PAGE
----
High-strength fibers used in advanced composites include not only carbon, glass and aramid, but high-modulus polyethylene (PE), boron, quartz, ceramic, newer fibers such as poly p-phenylene-2,6-benzobisoxazole (PBO), and hybrid combinations, as well. The basic fiber forms for high-performance composite applications are bundles of continuous fibers called tows. A carbon fiber tow consists of thousands of continuous, untwisted filaments, with the filament count designated by a number followed by "K,"indicating multiplication by 1,000 (e.g., 12K indicates a filament count of 12,000). Tows may be used directly, in processes such as filament winding or pultrusion, or may be converted into unidirectional tape, fabric and other reinforcement forms.
Carbon fiber - by far the most widely used fiber in high-performance applications - is produced from a variety of precursors, including polyacrylonitrile (PAN), rayon and pitch. The precursor fibers are heated and stretched to create the high-strength fibers. The first high-performance carbon fibers on the market were made from rayon precursor. PAN- and pitch-based fiber have replaced rayon-based fiber in most applications, but the latter's "dogbone"cross-section often make it the fiber of choice for carbon/carbon (C/C) composites. PAN-based carbon fibers are the most versatile and widely used. They offer an amazing range of properties, including excellent strength - to 1,000 ksi - and high stiffness. Pitch fibers, made from petroleum or coal tar pitches, have high to extremely high stiffness and low to negative axial CTE. Their CTE properties are especially useful in spacecraft applications that require thermal management, such as electronic instrumentation housings.
Typical aerospace-grade tow size ranges from 1K to 12K. PAN- and pitch-based 12K carbon fibers are available with a moderate (33 to 35 Msi), intermediate (40 to 50 Msi), high (50 to 70 Msi) and ultrahigh (70 to 140 Msi) modulus. (Modulus is the mathematical value that describes the stiffness of a material by measuring its deflection or change in length under loading.) Newer heavy-tow carbon fibers, with filament counts from 48K to 320K, are available at a lower cost than aerospace-grade fibers. They typically have a 33- to 35-Msi modulus and 550-ksi tensile strength and are used when fast part build-up is required, most commonly in recreational, industrial, construction and automotive markets. Heavy-tow fibers exhibit properties that approach those of aerospace-grade fibers but can be manufactured at a lower cost because of precursor and processing differences.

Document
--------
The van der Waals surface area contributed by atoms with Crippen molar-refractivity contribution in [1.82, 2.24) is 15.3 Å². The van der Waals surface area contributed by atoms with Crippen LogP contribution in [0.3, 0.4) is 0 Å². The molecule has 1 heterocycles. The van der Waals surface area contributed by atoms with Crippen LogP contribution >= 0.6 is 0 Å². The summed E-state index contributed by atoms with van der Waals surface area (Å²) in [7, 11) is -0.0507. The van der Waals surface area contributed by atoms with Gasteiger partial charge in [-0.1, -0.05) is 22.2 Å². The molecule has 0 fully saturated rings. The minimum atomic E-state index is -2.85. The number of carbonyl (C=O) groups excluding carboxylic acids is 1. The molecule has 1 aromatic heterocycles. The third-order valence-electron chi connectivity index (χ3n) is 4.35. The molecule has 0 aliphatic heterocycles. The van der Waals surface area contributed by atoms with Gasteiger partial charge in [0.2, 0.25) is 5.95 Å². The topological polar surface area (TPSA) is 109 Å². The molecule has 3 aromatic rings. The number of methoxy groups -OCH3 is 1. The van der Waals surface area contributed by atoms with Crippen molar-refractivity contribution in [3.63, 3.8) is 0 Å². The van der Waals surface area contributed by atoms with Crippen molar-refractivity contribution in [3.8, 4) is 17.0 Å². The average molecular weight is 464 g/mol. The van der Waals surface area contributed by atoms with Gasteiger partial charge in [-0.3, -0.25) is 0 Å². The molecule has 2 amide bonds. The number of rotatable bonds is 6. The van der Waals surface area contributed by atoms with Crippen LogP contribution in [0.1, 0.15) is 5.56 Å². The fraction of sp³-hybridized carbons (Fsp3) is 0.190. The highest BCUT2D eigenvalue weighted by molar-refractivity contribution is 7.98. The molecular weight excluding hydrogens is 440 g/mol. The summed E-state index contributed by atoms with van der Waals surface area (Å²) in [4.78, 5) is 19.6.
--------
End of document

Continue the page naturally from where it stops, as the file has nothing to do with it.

Though stronger than glass or aramid fibers, carbon fibers are not only less impact-resistant but also can experience galvanic corrosion when in contact with metal. Fabricators overcome the latter problem by using a barrier material or veil ply - often fiberglass/epoxy - during laminate layup.
Aramid fibers, composed of aromatic polyamide, provide exceptional impact resistance and tensile strength. Standard high-performance aramid fiber has a modulus of about 20 Msi and tensile strength of approximately 500 ksi. Renowned for performance in bulletproof vests and other armor and ballistic applications, the fiber has been in increasing demand, due, in part, to growth of the personnel protection and military armor markets spurred by conflicts around the world. Aramid's properties also make the fiber an excellent choice for helicopter rotor blades, solid rocket motors, compressed natural gas (CNG) tanks and other parts that must withstand high stress and vibration.
Commercially available high-strength, high-modulus polyethylene (PE) fibers are known for their extremely light weight, excellent chemical and moisture resistance, outstanding impact resistance, antiballistic properties and low dielectric constant. However, PE fibers have relatively low resistance to elongation under sustained loading, and the upper limit of their use temperature range is about 98°C/210°F. PE fiber composites are used in racing boat hulls, ski poles, offshore mooring ropes and other applications that require impact and moisture resistance and light weight, but do not necessitate extreme temperature resistance. At least one aircraft manufacturer now uses high-modulus PE fibers for the bulletproof insert in aircraft cockpit doors.